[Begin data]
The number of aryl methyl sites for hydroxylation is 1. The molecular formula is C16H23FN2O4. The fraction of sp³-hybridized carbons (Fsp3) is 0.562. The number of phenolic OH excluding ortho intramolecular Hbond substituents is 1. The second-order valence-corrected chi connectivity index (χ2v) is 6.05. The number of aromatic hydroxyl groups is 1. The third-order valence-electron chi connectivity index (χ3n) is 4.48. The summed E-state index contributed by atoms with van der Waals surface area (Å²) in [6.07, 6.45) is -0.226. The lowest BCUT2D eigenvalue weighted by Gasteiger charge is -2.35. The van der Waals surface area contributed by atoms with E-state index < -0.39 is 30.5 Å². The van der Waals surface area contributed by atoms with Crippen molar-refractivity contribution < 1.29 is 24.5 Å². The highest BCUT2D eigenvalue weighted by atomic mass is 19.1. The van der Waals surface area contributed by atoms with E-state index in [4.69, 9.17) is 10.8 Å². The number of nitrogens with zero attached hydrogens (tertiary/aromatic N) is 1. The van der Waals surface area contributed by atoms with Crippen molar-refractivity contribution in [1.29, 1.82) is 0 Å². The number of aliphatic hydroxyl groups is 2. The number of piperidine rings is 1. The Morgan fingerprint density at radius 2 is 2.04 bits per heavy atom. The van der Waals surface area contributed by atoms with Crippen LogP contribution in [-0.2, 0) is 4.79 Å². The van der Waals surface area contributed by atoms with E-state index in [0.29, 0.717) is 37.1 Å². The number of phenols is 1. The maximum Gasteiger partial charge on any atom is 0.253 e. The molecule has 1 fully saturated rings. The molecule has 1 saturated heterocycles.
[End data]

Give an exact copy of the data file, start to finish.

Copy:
The number of aryl methyl sites for hydroxylation is 1. The molecular formula is C16H23FN2O4. The fraction of sp³-hybridized carbons (Fsp3) is 0.562. The number of phenolic OH excluding ortho intramolecular Hbond substituents is 1. The second-order valence-corrected chi connectivity index (χ2v) is 6.05. The number of aromatic hydroxyl groups is 1. The third-order valence-electron chi connectivity index (χ3n) is 4.48. The summed E-state index contributed by atoms with van der Waals surface area (Å²) in [6.07, 6.45) is -0.226. The lowest BCUT2D eigenvalue weighted by Gasteiger charge is -2.35. The van der Waals surface area contributed by atoms with E-state index < -0.39 is 30.5 Å². The van der Waals surface area contributed by atoms with Crippen molar-refractivity contribution < 1.29 is 24.5 Å². The highest BCUT2D eigenvalue weighted by atomic mass is 19.1. The van der Waals surface area contributed by atoms with E-state index in [4.69, 9.17) is 10.8 Å². The number of nitrogens with zero attached hydrogens (tertiary/aromatic N) is 1. The van der Waals surface area contributed by atoms with Crippen molar-refractivity contribution in [1.29, 1.82) is 0 Å². The number of aliphatic hydroxyl groups is 2. The number of piperidine rings is 1. The Morgan fingerprint density at radius 2 is 2.04 bits per heavy atom. The van der Waals surface area contributed by atoms with Crippen LogP contribution in [-0.2, 0) is 4.79 Å². The van der Waals surface area contributed by atoms with E-state index in [0.29, 0.717) is 37.1 Å². The number of phenols is 1. The maximum Gasteiger partial charge on any atom is 0.253 e. The molecule has 1 fully saturated rings. The molecule has 1 saturated heterocycles.